Statism and Lazy Thinking

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It is a common
failing of many advocates of statism, frequently noted by libertarians,
that they cannot see past the immediate and obvious results of a
measure to less immediately obvious consequences. The great majority
of those who supported alcohol prohibition probably never thought
about the results of black markets, just as most modern supporters
of drug prohibition are oblivious to the effects of pushing narcotics
into the criminal sector. They think, "Great, we'll discourage
the use of these harmful substances," without thinking through
the unintended effects – gang violence, organized crime, tainted
products that kill their users. These results are not hard to foresee,
but most people don't think past step one.

Likewise, most
people who thought the modern welfare state was a good idea surely
didn't anticipate the social breakdown and dependency created by
the Great Society. They simply thought, "Great, poor people
will have more money that they need" and thought no further
than that. Again, the destructive effects were not unforeseeable,
but for those who never thought past the first step it must have
come as a rude shock.

This is not
new; libertarians have been commenting on this intellectual failing
at least as far back as Frdric Bastiat. Less commented on by libertarians,
but in my opinion equally important, is the way in which many statists
fail to think past the first step when considering the results of
libertarian proposals. They assume that even with a major change
in government policy, everything else will remain static, with disastrous

Consider the
example mentioned previously, drug laws. In my experience, many
prohibitionists, ignorant of the way that prohibition has affected
the drug market, are horrified by the idea of legalization because
they assume a situation that is otherwise completely static –
laws will change, but society will otherwise stay the same. Drug
users will still buy the same tainted products from the same violent,
unsavory characters.

Now, an examination
of another formerly illegal and potentially toxic product, alcohol,
makes the problems with this obvious. I don't buy pints of Guinness
on street corners from members of the Crips. The bottle of whiskey
I received for Christmas was not distilled in a filthy bathtub and
flavored with antifreeze. Shootouts between employees of Jim Beam
and Johnnie Walker are fairly rare nowadays.

Why? Because
dealers in legal products can have their contracts enforced without
shooting at each other, they can be sued if they poison customers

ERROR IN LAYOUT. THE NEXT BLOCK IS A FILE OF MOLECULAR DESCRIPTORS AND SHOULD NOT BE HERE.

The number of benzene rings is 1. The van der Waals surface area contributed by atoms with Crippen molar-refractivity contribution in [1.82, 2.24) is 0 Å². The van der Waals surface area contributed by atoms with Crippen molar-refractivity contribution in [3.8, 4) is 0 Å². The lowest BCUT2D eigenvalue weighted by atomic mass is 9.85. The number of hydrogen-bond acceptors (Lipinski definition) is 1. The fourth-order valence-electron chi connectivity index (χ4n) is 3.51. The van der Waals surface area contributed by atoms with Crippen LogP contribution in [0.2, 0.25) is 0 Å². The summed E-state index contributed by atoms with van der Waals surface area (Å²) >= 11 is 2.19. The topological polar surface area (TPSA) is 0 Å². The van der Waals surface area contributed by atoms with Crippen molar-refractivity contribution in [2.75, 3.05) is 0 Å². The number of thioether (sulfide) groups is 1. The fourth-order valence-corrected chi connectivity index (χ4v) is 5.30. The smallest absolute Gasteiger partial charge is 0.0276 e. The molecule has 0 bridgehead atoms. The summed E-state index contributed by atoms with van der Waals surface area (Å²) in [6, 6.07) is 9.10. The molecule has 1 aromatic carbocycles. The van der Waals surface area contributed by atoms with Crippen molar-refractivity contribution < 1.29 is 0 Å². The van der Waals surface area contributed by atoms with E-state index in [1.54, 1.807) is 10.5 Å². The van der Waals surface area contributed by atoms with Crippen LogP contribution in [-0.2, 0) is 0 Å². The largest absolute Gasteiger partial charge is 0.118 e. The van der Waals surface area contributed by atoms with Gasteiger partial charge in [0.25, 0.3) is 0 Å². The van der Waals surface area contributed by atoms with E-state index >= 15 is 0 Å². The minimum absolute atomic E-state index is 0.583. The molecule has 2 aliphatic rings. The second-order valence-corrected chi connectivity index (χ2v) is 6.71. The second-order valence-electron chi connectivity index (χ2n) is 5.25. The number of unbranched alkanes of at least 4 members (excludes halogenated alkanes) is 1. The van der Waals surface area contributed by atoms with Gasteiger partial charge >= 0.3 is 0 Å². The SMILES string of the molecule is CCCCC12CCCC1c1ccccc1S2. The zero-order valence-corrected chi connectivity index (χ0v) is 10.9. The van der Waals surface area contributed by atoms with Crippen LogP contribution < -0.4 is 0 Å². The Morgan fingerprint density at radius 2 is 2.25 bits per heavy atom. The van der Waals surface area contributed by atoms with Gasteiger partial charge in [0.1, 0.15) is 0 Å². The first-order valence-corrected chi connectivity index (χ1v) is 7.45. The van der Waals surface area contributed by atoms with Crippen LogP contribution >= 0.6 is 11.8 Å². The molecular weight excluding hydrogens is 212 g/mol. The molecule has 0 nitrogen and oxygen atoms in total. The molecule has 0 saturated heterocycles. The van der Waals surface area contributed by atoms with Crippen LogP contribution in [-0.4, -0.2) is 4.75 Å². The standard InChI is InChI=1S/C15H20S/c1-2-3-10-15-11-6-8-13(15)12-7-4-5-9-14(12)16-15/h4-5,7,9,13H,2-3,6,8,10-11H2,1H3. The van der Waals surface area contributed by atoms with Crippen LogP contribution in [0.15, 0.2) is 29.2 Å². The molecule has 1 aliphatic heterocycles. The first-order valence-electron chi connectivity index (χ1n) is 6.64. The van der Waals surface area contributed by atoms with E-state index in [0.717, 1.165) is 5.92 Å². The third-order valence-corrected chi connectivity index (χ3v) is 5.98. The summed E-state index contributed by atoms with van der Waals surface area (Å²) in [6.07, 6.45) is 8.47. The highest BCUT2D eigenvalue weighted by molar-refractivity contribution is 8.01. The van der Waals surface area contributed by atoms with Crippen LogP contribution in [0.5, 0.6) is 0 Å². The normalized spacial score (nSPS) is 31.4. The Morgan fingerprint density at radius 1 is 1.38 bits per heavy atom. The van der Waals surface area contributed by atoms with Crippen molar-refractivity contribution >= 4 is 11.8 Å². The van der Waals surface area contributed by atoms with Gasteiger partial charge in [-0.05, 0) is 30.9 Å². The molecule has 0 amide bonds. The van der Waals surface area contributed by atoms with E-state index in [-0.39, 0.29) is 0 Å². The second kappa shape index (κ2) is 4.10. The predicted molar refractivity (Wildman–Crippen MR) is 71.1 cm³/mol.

with tainted products, and they don't attract a disproportionate
number of violent and dangerous people to their industries. There's
nothing magical about narcotics that would make them different,
but many people assume that a legal drug industry would have all
the social pathologies of an illegal one, because they fail to think
past the obvious.

Education is
another good example. A depressingly common response to a proposal
to get the government out of education is to point out that there
is nowhere near enough capacity in the private school system, as
if no entrepreneur would think to try to fill this gap and satisfy
the demand. A slightly more sophisticated criticism is that private
schools are costly, or often don't accept students with poor grades
or behavioral records, or are usually affiliated with religious
groups that many parents are not members of.

Once again,
the lazy assumption that society and the economy would remain static
in the face of a fairly major change in government appears. If one
thinks things through, and considers the example of other areas
of the economy, it becomes obvious that a free market in education
would quickly result in entrepreneurs offering schools with a broad
array of different disciplinary environments, student bodies, religious/philosophical
orientations, and price levels, just as any other area of the economy
offers a wide array of products if allowed to.

This failure
to think past what seems like the obvious effects of a proposed
policy is endemic to many areas of politics. The typical responses
to many libertarian ideas, from cutting welfare ("The poor
will starve to death in the streets!") to ending occupational
licensure ("No one will know who's a competent doctor!")
are in large part manifestations of this mental laziness. The assumption
of a static society naturally encourages statism. If voluntary society
currently isn't doing something (for instance, certifying the safety
of products or businesses) because the government has crowded out
such efforts, anyone who doesn't bother to think past the immediate
and obvious will of course be horrified by the prospect of removing
the government from that area of society; in his mind, doing so
leaves us with nothing at all! Recognizing the ability of a free
society to carry out functions currently filled by government requires
an investment of mental effort that many people don't bother with.

Thus, while
a great deal of statism arises from collectivist or elitist philosophical
premises, a great deal is also the product of sheer sloth. This
is a depressing thought, in a way, but it is also a heartening one.
Convincing someone who is a committed philosophical collectivist
to value liberty is terribly difficult; guiding someone who hasn't
given the issues enough thought through a few extra mental steps
to see the power of free societies is child's play by comparison.
That doesn't mean it's easy, but it's possible.

30, 2006

Markley [send him mail]
is a freelance newspaper reporter from Illinois. He maintains a
blog at The Superfluous

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